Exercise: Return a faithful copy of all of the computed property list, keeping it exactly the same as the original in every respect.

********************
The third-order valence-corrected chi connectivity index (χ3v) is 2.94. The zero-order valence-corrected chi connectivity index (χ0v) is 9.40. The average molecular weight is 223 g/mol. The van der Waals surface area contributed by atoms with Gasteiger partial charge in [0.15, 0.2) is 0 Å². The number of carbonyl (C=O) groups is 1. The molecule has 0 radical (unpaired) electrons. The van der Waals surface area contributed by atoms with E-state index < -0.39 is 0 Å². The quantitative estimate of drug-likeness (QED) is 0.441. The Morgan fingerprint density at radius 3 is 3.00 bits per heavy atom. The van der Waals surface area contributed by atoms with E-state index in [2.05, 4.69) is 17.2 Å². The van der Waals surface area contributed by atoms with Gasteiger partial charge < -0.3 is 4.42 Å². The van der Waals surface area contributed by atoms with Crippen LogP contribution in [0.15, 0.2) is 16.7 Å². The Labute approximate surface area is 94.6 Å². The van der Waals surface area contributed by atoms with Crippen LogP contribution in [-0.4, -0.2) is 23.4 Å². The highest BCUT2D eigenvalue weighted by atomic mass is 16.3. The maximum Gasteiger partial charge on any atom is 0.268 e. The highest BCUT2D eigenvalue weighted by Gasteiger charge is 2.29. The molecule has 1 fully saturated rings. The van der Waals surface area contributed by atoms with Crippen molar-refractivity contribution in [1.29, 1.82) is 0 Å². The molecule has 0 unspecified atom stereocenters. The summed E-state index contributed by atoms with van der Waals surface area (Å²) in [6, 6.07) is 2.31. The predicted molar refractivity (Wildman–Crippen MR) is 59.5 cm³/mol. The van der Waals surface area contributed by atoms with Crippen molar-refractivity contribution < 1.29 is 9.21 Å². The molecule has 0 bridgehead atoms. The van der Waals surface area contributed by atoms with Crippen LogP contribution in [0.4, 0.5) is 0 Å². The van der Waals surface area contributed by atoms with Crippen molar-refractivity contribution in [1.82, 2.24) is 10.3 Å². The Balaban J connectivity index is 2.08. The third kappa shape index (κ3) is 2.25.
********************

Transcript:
The third-order valence-corrected chi connectivity index (χ3v) is 2.94. The zero-order valence-corrected chi connectivity index (χ0v) is 9.40. The average molecular weight is 223 g/mol. The van der Waals surface area contributed by atoms with Gasteiger partial charge in [0.15, 0.2) is 0 Å². The number of carbonyl (C=O) groups is 1. The molecule has 0 radical (unpaired) electrons. The van der Waals surface area contributed by atoms with E-state index < -0.39 is 0 Å². The quantitative estimate of drug-likeness (QED) is 0.441. The Morgan fingerprint density at radius 3 is 3.00 bits per heavy atom. The van der Waals surface area contributed by atoms with E-state index in [2.05, 4.69) is 17.2 Å². The van der Waals surface area contributed by atoms with Gasteiger partial charge < -0.3 is 4.42 Å². The van der Waals surface area contributed by atoms with Crippen LogP contribution in [0.15, 0.2) is 16.7 Å². The Labute approximate surface area is 94.6 Å². The van der Waals surface area contributed by atoms with Crippen LogP contribution in [-0.4, -0.2) is 23.4 Å². The highest BCUT2D eigenvalue weighted by atomic mass is 16.3. The maximum Gasteiger partial charge on any atom is 0.268 e. The highest BCUT2D eigenvalue weighted by Gasteiger charge is 2.29. The molecule has 1 fully saturated rings. The van der Waals surface area contributed by atoms with Crippen molar-refractivity contribution in [1.29, 1.82) is 0 Å². The molecule has 0 unspecified atom stereocenters. The summed E-state index contributed by atoms with van der Waals surface area (Å²) in [6, 6.07) is 2.31. The predicted molar refractivity (Wildman–Crippen MR) is 59.5 cm³/mol. The van der Waals surface area contributed by atoms with Crippen molar-refractivity contribution < 1.29 is 9.21 Å². The molecule has 0 bridgehead atoms. The van der Waals surface area contributed by atoms with Crippen LogP contribution in [0.4, 0.5) is 0 Å². The van der Waals surface area contributed by atoms with Crippen molar-refractivity contribution in [1.82, 2.24) is 10.3 Å². The Balaban J connectivity index is 2.08. The third kappa shape index (κ3) is 2.25.